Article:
Naugatuck Daily News from Naugatuck, Connecticut on December 27, 1949 · Page 8
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Naugatuck Daily News from Naugatuck, Connecticut · Page 8

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Naugatuck, Connecticut
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Tuesday, December 27, 1949
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Page 8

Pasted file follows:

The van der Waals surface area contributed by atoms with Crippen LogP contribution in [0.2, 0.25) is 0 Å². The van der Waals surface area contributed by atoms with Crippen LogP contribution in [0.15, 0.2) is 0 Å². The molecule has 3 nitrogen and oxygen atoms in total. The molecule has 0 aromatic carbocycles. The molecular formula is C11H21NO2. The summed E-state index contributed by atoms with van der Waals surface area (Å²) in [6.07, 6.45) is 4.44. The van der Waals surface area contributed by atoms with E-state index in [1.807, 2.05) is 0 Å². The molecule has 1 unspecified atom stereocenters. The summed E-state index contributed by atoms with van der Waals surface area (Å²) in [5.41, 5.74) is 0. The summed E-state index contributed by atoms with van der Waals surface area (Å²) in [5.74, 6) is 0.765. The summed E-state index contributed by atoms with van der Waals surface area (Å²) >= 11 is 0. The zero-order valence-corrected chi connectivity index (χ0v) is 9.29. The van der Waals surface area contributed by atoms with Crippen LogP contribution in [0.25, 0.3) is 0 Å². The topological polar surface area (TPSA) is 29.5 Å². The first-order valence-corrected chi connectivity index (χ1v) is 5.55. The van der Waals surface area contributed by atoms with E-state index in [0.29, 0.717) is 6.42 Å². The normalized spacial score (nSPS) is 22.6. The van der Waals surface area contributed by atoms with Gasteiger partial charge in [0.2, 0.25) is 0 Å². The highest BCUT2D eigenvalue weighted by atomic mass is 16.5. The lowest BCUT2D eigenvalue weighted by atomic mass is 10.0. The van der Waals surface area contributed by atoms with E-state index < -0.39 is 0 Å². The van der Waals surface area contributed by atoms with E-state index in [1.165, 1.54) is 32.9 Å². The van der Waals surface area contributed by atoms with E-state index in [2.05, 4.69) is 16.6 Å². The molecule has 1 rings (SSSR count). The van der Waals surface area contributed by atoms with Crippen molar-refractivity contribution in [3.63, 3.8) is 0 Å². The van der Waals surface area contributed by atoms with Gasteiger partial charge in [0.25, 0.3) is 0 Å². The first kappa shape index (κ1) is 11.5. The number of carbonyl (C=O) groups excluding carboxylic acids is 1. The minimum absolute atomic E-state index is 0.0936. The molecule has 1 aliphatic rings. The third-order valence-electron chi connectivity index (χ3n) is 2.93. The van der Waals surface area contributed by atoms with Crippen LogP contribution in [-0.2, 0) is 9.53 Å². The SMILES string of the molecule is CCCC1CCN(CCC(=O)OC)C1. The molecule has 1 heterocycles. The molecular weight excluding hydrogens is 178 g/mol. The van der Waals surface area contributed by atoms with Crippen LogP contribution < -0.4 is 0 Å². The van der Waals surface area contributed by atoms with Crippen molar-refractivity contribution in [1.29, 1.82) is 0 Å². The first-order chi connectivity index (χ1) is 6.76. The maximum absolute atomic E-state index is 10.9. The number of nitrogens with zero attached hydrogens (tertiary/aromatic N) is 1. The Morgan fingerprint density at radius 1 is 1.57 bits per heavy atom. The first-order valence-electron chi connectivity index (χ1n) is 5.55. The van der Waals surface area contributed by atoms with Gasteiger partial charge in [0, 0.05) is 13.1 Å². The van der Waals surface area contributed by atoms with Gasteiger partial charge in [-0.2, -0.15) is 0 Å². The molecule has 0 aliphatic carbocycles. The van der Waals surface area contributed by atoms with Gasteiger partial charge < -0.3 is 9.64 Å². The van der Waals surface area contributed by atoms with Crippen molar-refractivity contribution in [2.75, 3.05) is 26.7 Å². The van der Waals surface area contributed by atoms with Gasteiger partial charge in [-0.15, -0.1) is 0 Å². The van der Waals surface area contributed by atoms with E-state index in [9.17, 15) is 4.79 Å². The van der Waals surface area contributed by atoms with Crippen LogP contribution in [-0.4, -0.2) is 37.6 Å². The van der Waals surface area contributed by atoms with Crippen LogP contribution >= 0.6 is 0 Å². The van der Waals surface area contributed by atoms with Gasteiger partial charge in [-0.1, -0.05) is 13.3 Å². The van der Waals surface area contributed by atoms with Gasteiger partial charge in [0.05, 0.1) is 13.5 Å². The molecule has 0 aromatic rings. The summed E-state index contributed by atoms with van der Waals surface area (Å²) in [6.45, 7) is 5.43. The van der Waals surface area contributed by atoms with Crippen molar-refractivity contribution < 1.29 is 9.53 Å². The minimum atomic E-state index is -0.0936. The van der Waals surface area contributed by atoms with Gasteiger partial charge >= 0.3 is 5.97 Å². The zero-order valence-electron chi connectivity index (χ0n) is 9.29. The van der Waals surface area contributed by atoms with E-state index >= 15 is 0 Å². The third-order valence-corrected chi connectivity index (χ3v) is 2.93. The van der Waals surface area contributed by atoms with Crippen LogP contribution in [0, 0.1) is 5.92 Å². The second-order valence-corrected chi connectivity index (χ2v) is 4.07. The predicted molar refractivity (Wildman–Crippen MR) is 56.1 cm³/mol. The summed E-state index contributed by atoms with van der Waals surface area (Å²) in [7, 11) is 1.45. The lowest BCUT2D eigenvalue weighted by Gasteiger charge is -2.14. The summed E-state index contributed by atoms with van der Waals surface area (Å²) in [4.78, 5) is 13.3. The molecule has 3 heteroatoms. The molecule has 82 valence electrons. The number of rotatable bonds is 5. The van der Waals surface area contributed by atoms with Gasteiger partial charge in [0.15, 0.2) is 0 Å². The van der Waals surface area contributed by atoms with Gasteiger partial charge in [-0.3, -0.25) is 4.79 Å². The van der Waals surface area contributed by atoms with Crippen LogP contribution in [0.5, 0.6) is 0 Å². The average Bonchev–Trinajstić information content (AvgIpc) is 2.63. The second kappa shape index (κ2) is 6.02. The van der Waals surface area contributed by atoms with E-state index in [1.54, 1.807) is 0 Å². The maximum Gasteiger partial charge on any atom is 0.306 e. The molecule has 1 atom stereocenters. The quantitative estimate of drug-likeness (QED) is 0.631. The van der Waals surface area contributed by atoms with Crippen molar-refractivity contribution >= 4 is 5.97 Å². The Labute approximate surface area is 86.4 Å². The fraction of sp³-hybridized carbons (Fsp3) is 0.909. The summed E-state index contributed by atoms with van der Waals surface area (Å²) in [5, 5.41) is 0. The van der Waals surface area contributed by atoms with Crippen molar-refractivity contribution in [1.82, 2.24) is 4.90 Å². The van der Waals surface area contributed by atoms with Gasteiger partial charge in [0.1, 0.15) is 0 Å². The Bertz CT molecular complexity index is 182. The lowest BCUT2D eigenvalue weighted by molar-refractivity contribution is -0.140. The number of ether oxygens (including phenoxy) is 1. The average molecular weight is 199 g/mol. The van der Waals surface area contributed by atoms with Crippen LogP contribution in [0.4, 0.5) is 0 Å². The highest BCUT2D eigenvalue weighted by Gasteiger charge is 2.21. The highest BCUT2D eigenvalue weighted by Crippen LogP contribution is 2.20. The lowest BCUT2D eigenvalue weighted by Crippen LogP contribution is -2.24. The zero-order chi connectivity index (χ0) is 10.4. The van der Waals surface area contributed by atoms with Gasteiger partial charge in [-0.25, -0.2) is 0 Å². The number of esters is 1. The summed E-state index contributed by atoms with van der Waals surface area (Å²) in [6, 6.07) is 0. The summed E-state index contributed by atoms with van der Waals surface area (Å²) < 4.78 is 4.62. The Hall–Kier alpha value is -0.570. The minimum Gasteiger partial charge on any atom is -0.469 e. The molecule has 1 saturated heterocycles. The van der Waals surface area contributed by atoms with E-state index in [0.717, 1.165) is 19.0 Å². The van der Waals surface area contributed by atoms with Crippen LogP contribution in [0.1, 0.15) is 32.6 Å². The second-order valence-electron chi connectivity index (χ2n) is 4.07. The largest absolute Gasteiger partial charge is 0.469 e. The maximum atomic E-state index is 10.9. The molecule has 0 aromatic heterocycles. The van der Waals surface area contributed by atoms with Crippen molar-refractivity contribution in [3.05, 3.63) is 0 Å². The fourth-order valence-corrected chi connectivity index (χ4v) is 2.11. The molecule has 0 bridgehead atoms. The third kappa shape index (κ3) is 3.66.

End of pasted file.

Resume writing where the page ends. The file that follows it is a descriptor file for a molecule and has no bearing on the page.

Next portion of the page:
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PACK S-N-ArOATffK XEWS (CONN.), TIIKRHAY,' T>FC. 27, I Funeral Services Tomorrow For Victim Of Crash U. S, Rubber William F. Martinson, 30, of Xorth Main street, Woodbury, was killed instantly Christmas Eve when the car he "was driving apparently went out of control, smashed into a cable fence, sideswiped a concrete bridge and landed on its side in the center of Route 6A. Martinson, the father of two children, was pinned in the car ind died instantly of a broken neck and a fractured skull. A native of Waterbury. he was secre- • tary-treasurer of the Martinson Tool and Die Co.. Woodbury. He is survived by his parents, his wife. two daughters, iwo brothers and two sisters. He was a Naval veteran of World War II. protective'apparel" Funeral services will be held to- j morrow morning at 9 o'clock r rom (Continued From Page One) goods manufactured during World War II to replace scarce rubber. Since then, vinyl has come into widespread use with consumption at present estimated at about 200 million pounds a year. Marvinol can be utilized to cover practically the entire range of uses of plastic material' from rigid sheets to pliable film forms, from clear to opaque and from colors in pastel or vivid shades. In processing. Marvinol can be calen- dered or extruded, or formulated into dispersions; they can be em- embosed and polished and have many other unusual characteristics which make them applicable to many fields. Among the major uses of Mar- vinol are floor and wall coverings, garden hose, wire coating, upholstery, packaging, raincoats and the Munson Funeral Home, Woodbury to St. Teresa's church at 9 -30 o'clock. Burial will be in Mount St. Benedict Cemetery, Hartford. Coals To Newcastle; Firs Go To Alaska Seattle, (UP) — A shipment of Christinas trees for Alaska, land of the spruce, hemlock and other evergreens, is at least unusual. . Tet a consignment of 130 bales of firs is en rout* from Orin Fan- of Rexford, Mont,, to Sidney Urie *-f Woodrow, Alaska, adjacent to Seward. Alaska steamship company officials said it will be the first such shipment in the "recollection of senior Alaska shipping- men." Longshoremen j-t Pier 42. where the S. S. Denali loaded nearly threw the trees off the dock. "The boys thought there must be some mistake," said Emil Hanson. Alaska terminal and stevedoring .niperintendent. The vinyl plastice are also oil ancl water resistant, odorless, tasteless, tough, del-able and fire resistant. Considerable research on vinyls has been c arried on in Naugatuck in recent years, although there has never been any manufacure of this type plastic here. Ansonia Man Sets Fire To House Ansonia, Dec. 27—(UP)—A 35-year-old Ansonia man has been committed to Fairfield state hospital at Newtown after a neighbor reported him setting fire to a kerosene-drenched house. The neighbor, William Bryce, says that earlier he discovered Joseph Draus in the basement of a five-family building, sprinkling kerosene on the floor. Draus ran away, but was arrested a short while later after succeding in his second reported fire-making attempt. Damage to the house is cstim.it- *.A at SI.000. Employment Improves In December THE NEW OFFERS TOD THE FINEST IN RYE AND PUMPERNICKEL 0 DEIJCIOUS PASTRIES • FANCY ROIXS • CAKES FOR SPECIAL OCCASIONS 122 School Street Dial 3985 Union City Unemployment D.hiiougfiout ithe State edged down -further in December but the decline was less than seasonal and less than u/nial- ly expected at this time of the year. In mid-December job-seekers numbered 59,600, just 1,700 below the November level of 61,300. Unemployment has been dropping .since last July When the eleven- year peak of 105,200 was reached but the reductions each month have been smaller and smaller. Still many regard the trend as favorable, since last year the number out of work was rising steadily despite the OhrLstmas rush. Employment in the State rose in December for the fourth consecutive month and also at a' much reduced rate. Seasonal factors brought mixed trends. Some industries fhowed strength while others declined but over-all there was a net gain in December. Department and other retail stores have added hundreds of woikers to 'help with the rush. This year trade activity was a little- slow in starting a.s many shoppers delayed their holiday buying. But, by the end of November, and the first part of December, the tempo increased and preliminary estimates point to near recoi'd sales volume. In manufacturing, producers of toys, sporting goods costume jewelry, novelties, plastic products, and other items for the holiday trade report that they have already completed most of their seasonal orders. Some layoffs have already occurred and others are n the offing. Employment in firms affected by the steel stoppage moved up again in December.. Steel supplies arc adequate ancl demand is strong. In a few industries reports indicate that heavy inventories are nbt being. toui^ up- now. There's been a gradual shift in policy in some firms. In this period with the supply of labor and materials adequate, there's no rush to build up big inventories. Textile employment dipped in December for the first time in five months. Woolens' and worsteds were generally steady although by area wide fluctuations occurred. The trends in cotton and rayon textiles were mixed, but some reductions were reported. Average weekly earnings paid to factory production workers reached $55.78 for the mid-week cf November. Earnings tiave been rising steadily since the summer low of $51.72 paid in June. The rise is due almost entirely to an increase in the number of hours worked per week. The average workweek amounted to 40.4 hours in November compared to 37.8 in June. . Home For Holidays Ten-yeur-old Betty IMU Marbury leaves the Children's Ilonpltal, Boston, to spf;ml the Christmas holidays with her parents in Memphis, Tenn. Wotty, whose request for prayer to save her right hand won tho sympathy of the nation, must wait until the holidays are over before she will know tho decision of the doctors. (International Soundnhoto) DEAR FRIENDS You with whom we have had siu-h friendly dealings in the past from the bottom of our heart, we wish you the SEASON'S GREETINGS Sinyerely hoping that they may be fulfilled to the utmost. OPEN WEDNESDAY AND THURSDAY EVENINGS CONN. FUEL-GAS CORP. WATERTOVTN ROAD, WATERTOWN, PHONE 275 YOUR CAR AT CHUCK'S DRIVE READY WINTER CHUCK'S Sert/ce Union City — Tel. 4955 531 NORTH MAIN STREET Natural Rubber Use Increases (Special To The News) New York, December 27—New rubber consiumption for the month of November, 1949 was down slightly to 83,153 long tons from 84,273 tons used in October, according to the monthly estimate of The Rubber Manufacturers Association Inc. Use of natural rubber increased 1 1-2 per cent during the month to a total of 51,561 long tons, com- rared with 50.797 tons used in the previous month. Use of synthetic rubber declined 5.64 per cent to 31,5ft-- tons, as against 33,481 tons in October. The eleven monthis' total of new rubber consumed was 903.666 tons, as against 992,310 tons.in 1048, a decline of about 9 per cent. Consumption of reclaimed rubber for November WP S estimated at 19,375 long tons, a decrease of 1.83 per cent from Octciber, when 19,635 long tons were used. Seymour Resident Stricken In Cell, Dies In Hospital William McLurg. 43, of 23 Third street, Seymour, died last nign', bf. New Haven Hospital of injures sustained in ,-, fall in a cell at the Ansonia police station, it was reported today by police of that city. Mcst-urg- had been arrested Sunday night on a charge of breaking and entering the Venice re«- taurant, Main street, Ansor.ix •vhei-c it was alleged he too.'c tv.-o bottles of linuor. He was boo'Keri Sunday evenu.g at 11:50 o'clock. Dr, Erwin Lencz, of Ansonia. re ported that the prisoner was apparently taken with convm'.Dns about -1 o'clock yesterday afternoon a.nd in falling, struck his head en the concrete floor of the cell block. Ho was admitted to Ne»% Haven Hospital, where he died tbout 0 o'clock last night. Dr. Marvin M. Scarborough, New Haven medical examiner, s.'iid that death was due to a fractured skull and an intra-cranial hern- morrhage. Fordham Conn. Dance Tonight GERM WARFARE I-ondon—MOHCOW radio clninm that Russia's trial of 12 Japanese in Siberia on (Term warf;«r-> charges has revealed that grim warfare experiments were made on American war prisoners. Tho broadcast Raid that the experiments were conducted by the Japanese to determine. the Americans' Immunity to bacteriological weapons. CUT PRICES Flint, Mich—The Buick Mr,<-,r Co. announced price cuts this morning on its 1950 models. The reductions rang-e from $75 to $310 when combined with tho recent $40 reduction for automatic transmissions. Tho cuts have been made even t steel steel prices were raised short while ag-o. Vincent Healy, son of Mr. and Mrs. John J. Healy, of Church street, Is chairman -of the committee in charge of the 25th anniversary Christmas Dance, sponsored by the Fordham University Connecticut Club for Connecticut ttudents and Alumni. Thn da.nce will be held this evening at Glorieta Manor, Bridgeport. Thomas Gunnoud, son of Mr. and Mrs. Thomas Gunnoud, of Hill street, is also on the committee Other members are: Daniel Mc- Allcn, New Haven; Vincent Simko, Ansonia; Barnard Lynch. Hamden; Lawrence O'Brien, Norwalk; Serge Belang-cr, Waterbury; Francis Delaney,.New Haven; Martin Craig', Greenwich; J. Adrian Link, Bridgeport; David Sullivan. Bridgeport and Huph Noary. Fairfield. price Motorist Almost Lands In Water New Haven, Dec, 27— (UP) —A motorist drove onto a bridge today as it was being: raised to permit a boat to irW=ts 30 feet be!r,w. Martin Kollig-an of West Haven brought the automobile to a halt, with its front wheels hanging over the water. The only damagrc was to his nerves and the bridge tender's tern per. The elderly motorist that he had mistaken explained a warning TO ALL OUR NAUGATUCK FRIENDS A Very Merry Christmas and A Most Prosperous New Year United States Rubber Company Footwear Plant Naug-atuck, Conn. Two Naugatock, Drivers Involved In Seymour Crash Two' Naugatuck men were Involved in a four-car automobile pile-up Friday night in Seymour. The men are John V. Fanning ••! Spring road and Frank Zdrotlow- sld, -11 Washington street. As the result of the pile-up, AP.- <lrew Uhelsky, Seymour, is in fair condition at Griffin Hospital, Derby, having been struck by a. hit-and-run driver while he was viewing the wreckage. Police report that Stephen Powe, Seymour, was proceeding south on Main street, Seymour, and came to a stop to make a left turr. into Westerman avenue, when his vehicle was hit by a car operated by Fanning, John Swantko, Shelton, cumc along next and ran into the Fanning automobile, driving- it acr..!u the road y.nd partly) onto Ibc fiidcwalk. Then came ZdrodowKKI proceeding north on South Main street, and he rammed into tho Fanning car. Uhelskl, who was standing viewing the scene as police investigated was struck down an.l knocked to the pavement by a ht' • and-run driver, who later was identified as Theodore J. Stia- sinakl, Seymour. Uhelsky Is suffering multiple lacerations and bruises of the body and a possible fracture r>f the ekull. The four drivers and Strasinski will appear in Seymour town court tomorrow evening. Chicago—The first railway tunnel in the U. S. was constructed in 1883, four miles east of Johnsto-wn, Pennsylvania. API Publication Says Patterson Didn't "Vote Right" On a list of 107 members of Congress described by an AFL publication as those who "opposed the best interests of workers, farmers and small businessmen" this yenr, are Representatives James T. Patterson of Naugatuck and Antoni Sadlak. The list appears in "The League Reporter," a publication of Labor's League for Political Education which is an arm of the AFL. Although the paper did not specifically call for the defeat of those listed, it said they had failed to "vote right" on key labor-farm- small business issues. Polish-American Club To Hold New Year's Eve Party Plans are being completed for the New Year's Eve party to he held by the Foltah-American club next Saturday evening in its clubhouse on Bridge street. More than 400 arc expected to attend the event, which is in charge of Michael Kilinoski. John Zibkowski, Michael Alexinski, William Jaskiewicz, Stanley Slomccn- ski Edmund Furs. Martin Linskev and John Ziblowski, Jr. SIIEEP STOLEN Stamford, Dec. 27—(UP)—Police reported today that someone stole a sheep from the outdoor Nativity eccne. The thief, however, overlooked the opportunity of escaping on a donkey which also is part of the Christmas display. DEEPEST OIL WKLL Harrisburg, Pa.—First U S oil well was 69 1-2 feet deep. The deepest today is. 20,400 feet and is st 11 being drilled. Too Late To Classif IIHIVIXi; TO liKOJJCIA on "i- Saturday :inil will !»• :i>,!.- : r<imm»dal«- imu othfr p.-r.son. T<< i'hylis.s .Johnson, 24(1',. CONSTIPATION A new safe and easy way to treat constipation without harsh, habit- forming drugs and irritants. Just a tew harmless tablets a day with water provide necessary bulk and lubrication for normal healthy elimination. Recommended by doctors. Buy a v™" le H° f NPRMALAX tablets from your druggist today. 89c — money oack if not completely satisfied NORMALAX Important to Young Men and Women Seeking « PlRo.e in «UHin,-ss It Is u taw thnl j<.un« p,.,,,,!,. .,,.,. ""•Inic raplillr absorbed l/v hu,|»"L J.K iH-ver h.-lore. I1 0 , i. is",l", M lilfft Illnl ImsJncss Is more hiNlMi-nt tlmn ever Unit caniljdiHcs fur mi- nl'iynu-nt nrr hlirhh (JiiiiMn,.,) ,,n,l Prepared tor its worthwhile pits!- ' yinirsolf lor ;in AiToinilinu or SIT re- tarlal plant in the Kindness Wnrl,!. Our Second Semester Opens January 30 Call, phone or write Tor our bulletin POST JUNIOR COLLEGE OF COMMERCE 34 CENTRAL AVE. Watnrlmry 11, Connecticut A|i|»r«v<!il lor Training ol Vrtcruns MUSIC For The Boy, Girl or The Family at Zembruski's Music Shop VOKTH MAIN ST. UNION CIT1 featuring Webr.ter Wire Recorders Webster Automatic 3-3pecd Record Changers Seamer Saxophones ir.d C!arincts| Signet Brass Instruments and Clarinets Hufct Clarinets Anstrom Flutes Kay CciiuH and Bass V r iols Morcschi Accordions Carl Fischer Musical Supplies French Mas" Trumpet complete :.~70 Crombcll Drum Pedal regular $37.50, only SlTJiO Homer Accordion, 12 bass •-- KS9 Homer Accordion. 32 iiass -- $99 LoBlanc Wood Winds York Brass Instruments and Saxophones Buescher Saxophones Zenith Radios of Ail Kinds start iour Son or Daughter In Music at Zembruski's Music Shop 451 North' Main St. Union City w «ry wide and full of possibilities-if he starts with normal health, a good home, and the best j, education possible. Bat considerably smaller and less promising—if the best education possible is lacking. And right now that lack it a threat to every child (your* included) unless we get together to give our schools the Constant help they need from all of us. Today, throughout America, many public schools are overcrowded, under-staffed and under-equipped .. . for our recent high birth rate means that a million additional children will be ready for school each year during the next 7 years. And as fhesB children progress, they push Ac overcrowding right through to the highest grades. || If this happens here, it affects everybody in our community. For when the standard of education is lowered, other standards of prosperity take a downward trend. We need mar schools and our schools need us. If you want to help, offer yeur services to your local group working in behalf of better schools. For information ow how citizens in other communities have worked together, write to: National Citizens Commission for the Public Schools, 2 West 4Sth St., New York 19, N. Y. Like other American business firms, we believe that business has a responsibility to contribute to the public welfare. This advertisement n therefore sponsored by Naugatuck Daily News fftKATION MOLDS OUR FUTURE